AL-ASAD AIR BASE, IRAQ (AP) -- President Bush made a surprise visit to Iraq on Monday, using the war zone as a backdrop to argue his case that the buildup of U.S. troops is helping stabilizing the nation.
The president secretly flew 11 hours to Iraq as a showdown nears with Congress over whether his decision in January to order 30,000 more U.S. troops to Iraq is working. He landed at an air base in Anbar province west of Baghdad.
Next week, Gen. David Petraeus, the top U.S. commander in Iraq, and Ryan Crocker, the U.S. ambassador in Baghdad, testify before Congress. Their assessment of the conflict, along with a progress report the White House must give lawmakers by Sept. 15, will determine the next chapter of the war.
The United States cannot sustain the troop buildup indefinitely. And with Democrats calling for withdrawals and a rising U.S. death toll that has topped 3,700, the president is hardpressed to give Iraqi Prime Minister Nouri al-Maliki's much more time to find a political solution to the fighting.
Mr. Bush stopped in Iraq ahead of his visit to Australia for an economic summit with Asia-Pacific leaders. The trip was a closely-held secret for obvious security reasons, although speculation about the trip arose late last month when first lady Laura Bush said she was staying home to tend to a pinched nerve in her neck.
The president, who also went to Iraq at Thanksgiving 2003 and in June 2006, was scheduled to leave for Australia on Monday, but Air Force One took off from Andrews Air Force Base Sunday evening instead.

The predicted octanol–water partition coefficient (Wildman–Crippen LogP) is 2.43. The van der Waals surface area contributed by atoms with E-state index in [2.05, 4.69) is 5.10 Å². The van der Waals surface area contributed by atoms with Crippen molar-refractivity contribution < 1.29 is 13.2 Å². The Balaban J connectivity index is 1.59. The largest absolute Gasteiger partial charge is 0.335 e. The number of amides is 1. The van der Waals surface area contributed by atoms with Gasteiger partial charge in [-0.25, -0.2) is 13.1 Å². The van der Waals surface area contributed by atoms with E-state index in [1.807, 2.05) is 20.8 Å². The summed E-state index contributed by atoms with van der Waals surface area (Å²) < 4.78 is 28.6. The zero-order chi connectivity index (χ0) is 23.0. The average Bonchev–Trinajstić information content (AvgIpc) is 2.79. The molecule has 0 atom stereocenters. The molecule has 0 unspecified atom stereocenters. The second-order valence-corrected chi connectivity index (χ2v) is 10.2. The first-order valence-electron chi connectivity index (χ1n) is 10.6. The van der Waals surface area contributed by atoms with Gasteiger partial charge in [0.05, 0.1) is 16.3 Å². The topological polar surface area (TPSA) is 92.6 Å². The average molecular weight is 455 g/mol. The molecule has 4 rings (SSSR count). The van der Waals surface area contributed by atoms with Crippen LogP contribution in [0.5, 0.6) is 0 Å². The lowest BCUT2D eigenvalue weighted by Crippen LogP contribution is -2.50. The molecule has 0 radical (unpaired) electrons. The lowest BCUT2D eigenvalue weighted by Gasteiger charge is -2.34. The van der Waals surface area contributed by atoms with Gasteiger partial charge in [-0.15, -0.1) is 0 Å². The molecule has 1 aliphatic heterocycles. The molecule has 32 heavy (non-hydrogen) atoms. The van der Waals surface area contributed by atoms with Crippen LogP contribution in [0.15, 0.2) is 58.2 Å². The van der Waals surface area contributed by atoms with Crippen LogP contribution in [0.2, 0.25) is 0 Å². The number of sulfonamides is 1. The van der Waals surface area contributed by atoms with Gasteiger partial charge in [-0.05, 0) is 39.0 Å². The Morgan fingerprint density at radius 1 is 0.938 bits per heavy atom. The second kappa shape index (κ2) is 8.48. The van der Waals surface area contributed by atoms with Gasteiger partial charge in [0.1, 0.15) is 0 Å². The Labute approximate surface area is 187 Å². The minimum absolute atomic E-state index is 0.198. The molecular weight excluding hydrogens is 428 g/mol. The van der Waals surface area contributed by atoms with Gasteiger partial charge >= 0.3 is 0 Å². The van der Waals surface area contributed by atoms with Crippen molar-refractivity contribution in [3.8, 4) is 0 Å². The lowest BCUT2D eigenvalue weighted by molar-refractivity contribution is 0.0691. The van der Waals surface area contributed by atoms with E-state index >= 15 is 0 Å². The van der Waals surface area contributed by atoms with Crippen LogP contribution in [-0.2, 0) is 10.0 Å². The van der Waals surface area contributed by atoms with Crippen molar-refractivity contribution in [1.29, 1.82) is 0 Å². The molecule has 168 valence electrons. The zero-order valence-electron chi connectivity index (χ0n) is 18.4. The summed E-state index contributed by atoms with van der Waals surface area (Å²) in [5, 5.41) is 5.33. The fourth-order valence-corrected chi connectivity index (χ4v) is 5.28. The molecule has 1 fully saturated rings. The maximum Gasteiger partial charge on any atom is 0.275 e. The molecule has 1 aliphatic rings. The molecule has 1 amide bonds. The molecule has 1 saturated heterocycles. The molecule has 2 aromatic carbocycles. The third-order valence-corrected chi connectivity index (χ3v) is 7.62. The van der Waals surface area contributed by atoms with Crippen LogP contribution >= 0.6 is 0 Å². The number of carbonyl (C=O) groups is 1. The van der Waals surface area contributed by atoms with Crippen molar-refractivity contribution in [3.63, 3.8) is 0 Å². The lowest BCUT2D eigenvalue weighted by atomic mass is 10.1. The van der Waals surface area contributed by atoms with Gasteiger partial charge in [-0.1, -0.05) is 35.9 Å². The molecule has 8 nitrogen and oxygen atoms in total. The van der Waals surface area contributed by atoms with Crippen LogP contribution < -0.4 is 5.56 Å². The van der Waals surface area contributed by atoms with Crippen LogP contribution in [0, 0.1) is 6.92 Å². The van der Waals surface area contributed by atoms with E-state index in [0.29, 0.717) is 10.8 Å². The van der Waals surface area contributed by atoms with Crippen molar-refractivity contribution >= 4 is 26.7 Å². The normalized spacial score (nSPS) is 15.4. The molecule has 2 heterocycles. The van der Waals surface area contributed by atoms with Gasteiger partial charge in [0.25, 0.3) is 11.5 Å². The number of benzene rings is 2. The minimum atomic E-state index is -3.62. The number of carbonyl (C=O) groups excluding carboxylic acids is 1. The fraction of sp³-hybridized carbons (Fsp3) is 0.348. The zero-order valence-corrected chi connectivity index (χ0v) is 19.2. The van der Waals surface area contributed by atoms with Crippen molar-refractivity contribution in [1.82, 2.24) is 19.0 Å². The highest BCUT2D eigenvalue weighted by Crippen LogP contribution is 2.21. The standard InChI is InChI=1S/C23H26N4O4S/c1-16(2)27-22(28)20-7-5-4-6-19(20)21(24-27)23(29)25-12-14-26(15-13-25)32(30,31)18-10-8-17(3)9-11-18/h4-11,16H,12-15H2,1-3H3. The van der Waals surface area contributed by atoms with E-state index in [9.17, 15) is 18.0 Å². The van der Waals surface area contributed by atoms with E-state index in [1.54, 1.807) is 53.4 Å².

He was joined by his top advisers, including National Security Adviser Stephen Hadley. Defense Secretary Robert Gates was traveling there separately. The mission to shore up support for the war was shared with only a small circle of White House staffers and members of the media, who were told that if news of his trip leaked early, it would be scrapped.
The White House arranged Mr. Bush's trip at a pivotal juncture in the Iraq debate. Some prominent GOP lawmakers have broken with Mr. Bush on his war strategy, but so far, most Republicans have stood with the president. In exchange for their loyalty, they want to see substantial progress in Iraq soon.
Making his case before the Sept. 15 report deadline, Mr. Bush recently delivered a series of speeches to highlight how the temporary military buildup has routed out insurgents and foreign fighters.
The president has described what he calls "bottom-up" progress in Iraq and often cites a drop in violence in Anbar Province, once a hotbed of insurgency. The turnaround occurred when Sunni Arab leaders joined forces with U.S. troops to hunt down members of al Qaeda, although it's unclear whether they'll back a unified Iraqi government as well.
Critics of the war argue that while the troop buildup may have tamped down violence, the Iraqis are making almost no headway toward political reconciliation. They cite a handful of gloomy progress reports trickling out of Washington that show some success in curbing violence, but little progress toward political power-sharing agreements.
There are now 162,000 U.S. troops in Iraq, including 30,000 that arrived since February as part of Mr. Bush's revised strategy to provide security so Iraqi leaders could build a unity government.
Mr. Bush met on Friday with his top military chiefs at the Pentagon who expressed concern about a growing strain on American troops and their families from long and often multiple combat tours.
Still, early indications are that the president intends to stick with his current approach - at least into 2008 - despite pressure from the Democratic-led Congress and some prominent Republicans. Right now, the White House is working to keep Republican members of Congress in the president's fold to prevent Democrats from amassing the strength to slash war funds or mandate immediate troop withdrawals.
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